Worry over gift cards from bankrupt retailers


Consumers spend an estimated $50 to $80 billion a year on gift cards. It's become big business and the gift of choice for people like Freddie Vasquez.

"It's easy. You just find what it is that they like, go to the store, get it and you're done," said Vasquez, a San Francisco resident.

But with major retailers in trouble, those gift cards could become worthless. Under California law, bankrupt companies that are still doing business must honor gift cards. Consumers, however, have little recourse if a retailer closes their doors for good. An estimated $25 million worth of gift cards went unused by the time Sharper Image shut down.

"You're average consumer doesn't know who's in trouble. They don't know financially who's in trouble. So that's why buyers you know have to beware," said Professor Eugene Muscat, from USF's School of Business and Management.

Retail industry researchers say gift-card holders could lose over $75 million from store closures by year's end. Which in large part explains why 43 percent of consumers say they plan to give gift cards less often this year. Regardless, consumer researcher Kathleen Kusek doesn't expect retailers to give in so easily.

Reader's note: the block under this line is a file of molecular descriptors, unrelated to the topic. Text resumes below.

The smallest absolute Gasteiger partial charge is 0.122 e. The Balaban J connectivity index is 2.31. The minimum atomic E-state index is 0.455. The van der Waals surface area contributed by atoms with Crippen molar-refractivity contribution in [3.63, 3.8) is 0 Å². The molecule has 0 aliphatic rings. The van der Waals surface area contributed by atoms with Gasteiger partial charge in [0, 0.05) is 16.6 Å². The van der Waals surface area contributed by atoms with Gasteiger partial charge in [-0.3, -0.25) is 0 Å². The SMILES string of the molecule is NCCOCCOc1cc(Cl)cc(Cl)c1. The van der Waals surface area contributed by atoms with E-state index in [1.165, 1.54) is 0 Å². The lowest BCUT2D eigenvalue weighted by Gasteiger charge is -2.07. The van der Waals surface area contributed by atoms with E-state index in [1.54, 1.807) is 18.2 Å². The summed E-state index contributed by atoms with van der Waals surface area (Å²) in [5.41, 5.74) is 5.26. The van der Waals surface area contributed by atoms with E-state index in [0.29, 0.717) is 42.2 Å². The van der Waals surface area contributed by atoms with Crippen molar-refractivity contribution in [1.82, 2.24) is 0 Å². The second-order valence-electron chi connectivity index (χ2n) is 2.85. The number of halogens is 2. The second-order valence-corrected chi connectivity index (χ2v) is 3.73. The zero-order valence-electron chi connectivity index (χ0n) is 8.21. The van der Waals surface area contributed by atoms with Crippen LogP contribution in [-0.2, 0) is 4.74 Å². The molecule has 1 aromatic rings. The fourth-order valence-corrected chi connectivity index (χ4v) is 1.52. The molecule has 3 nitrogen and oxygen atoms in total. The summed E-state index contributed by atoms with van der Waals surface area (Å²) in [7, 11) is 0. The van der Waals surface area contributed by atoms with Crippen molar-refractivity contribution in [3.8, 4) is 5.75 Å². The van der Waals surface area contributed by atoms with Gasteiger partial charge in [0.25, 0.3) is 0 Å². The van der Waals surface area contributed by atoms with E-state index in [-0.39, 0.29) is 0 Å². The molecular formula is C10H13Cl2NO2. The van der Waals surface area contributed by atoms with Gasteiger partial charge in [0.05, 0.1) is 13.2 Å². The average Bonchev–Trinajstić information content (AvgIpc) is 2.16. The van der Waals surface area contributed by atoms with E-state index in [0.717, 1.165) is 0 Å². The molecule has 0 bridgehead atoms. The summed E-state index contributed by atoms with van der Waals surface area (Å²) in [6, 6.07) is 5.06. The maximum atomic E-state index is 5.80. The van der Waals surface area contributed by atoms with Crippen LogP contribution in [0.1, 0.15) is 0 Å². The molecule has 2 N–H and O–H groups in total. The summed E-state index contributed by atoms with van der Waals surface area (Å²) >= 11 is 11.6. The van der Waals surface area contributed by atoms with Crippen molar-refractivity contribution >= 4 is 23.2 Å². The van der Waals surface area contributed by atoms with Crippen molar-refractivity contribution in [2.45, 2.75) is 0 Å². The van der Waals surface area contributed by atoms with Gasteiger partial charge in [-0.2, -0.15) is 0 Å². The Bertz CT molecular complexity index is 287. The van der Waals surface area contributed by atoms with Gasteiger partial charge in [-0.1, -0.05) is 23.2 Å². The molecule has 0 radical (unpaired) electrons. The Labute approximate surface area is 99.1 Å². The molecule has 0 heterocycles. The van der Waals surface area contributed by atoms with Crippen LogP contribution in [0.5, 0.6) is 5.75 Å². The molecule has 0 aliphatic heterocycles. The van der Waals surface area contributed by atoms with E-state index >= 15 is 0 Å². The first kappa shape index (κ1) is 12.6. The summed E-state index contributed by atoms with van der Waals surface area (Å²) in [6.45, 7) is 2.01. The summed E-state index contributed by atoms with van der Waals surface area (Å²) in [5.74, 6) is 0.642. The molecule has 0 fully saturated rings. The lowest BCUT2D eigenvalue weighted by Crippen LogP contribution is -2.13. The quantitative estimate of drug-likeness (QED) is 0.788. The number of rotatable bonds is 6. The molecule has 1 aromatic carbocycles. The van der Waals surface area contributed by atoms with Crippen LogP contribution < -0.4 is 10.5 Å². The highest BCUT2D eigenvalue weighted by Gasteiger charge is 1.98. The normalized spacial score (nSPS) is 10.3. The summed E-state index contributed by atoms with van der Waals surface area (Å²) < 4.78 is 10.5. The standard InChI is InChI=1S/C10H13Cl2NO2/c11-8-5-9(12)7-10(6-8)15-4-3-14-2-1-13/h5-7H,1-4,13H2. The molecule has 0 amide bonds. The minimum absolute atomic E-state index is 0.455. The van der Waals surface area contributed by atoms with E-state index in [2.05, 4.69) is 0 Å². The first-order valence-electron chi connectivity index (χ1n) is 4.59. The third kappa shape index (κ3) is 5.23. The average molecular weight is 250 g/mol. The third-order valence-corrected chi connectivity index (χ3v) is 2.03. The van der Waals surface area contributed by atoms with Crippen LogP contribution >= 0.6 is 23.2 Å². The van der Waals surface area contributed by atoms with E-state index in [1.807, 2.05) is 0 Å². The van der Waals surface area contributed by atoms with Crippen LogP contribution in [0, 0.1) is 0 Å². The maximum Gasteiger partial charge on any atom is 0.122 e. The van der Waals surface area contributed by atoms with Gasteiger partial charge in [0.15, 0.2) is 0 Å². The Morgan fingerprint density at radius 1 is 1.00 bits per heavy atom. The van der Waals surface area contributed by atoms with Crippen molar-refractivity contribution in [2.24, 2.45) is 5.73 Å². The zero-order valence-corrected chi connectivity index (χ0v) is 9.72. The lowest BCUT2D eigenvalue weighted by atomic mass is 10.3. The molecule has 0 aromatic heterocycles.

"I think they might add incentives to gift cards, so perhaps with getting a $100 gift card the buyer will get a discount on another purchase they're making. That there will be other value added things to encourage the gift card market because it is so profitable for retailers," said Kathleen Kusek, a consumer researcher.

Even so, many shoppers are being cautious with their holiday shopping by buying gift cards from stores they're confident will stay afloat, or by going the old-fashioned route.

"I'll probably just pick out gifts his year," said one shopper.

"I don't want to give a gift that someone can't redeem," said another shopper.

If you do receive gift cards this holiday season, retail experts say the best advice is to use them right away.

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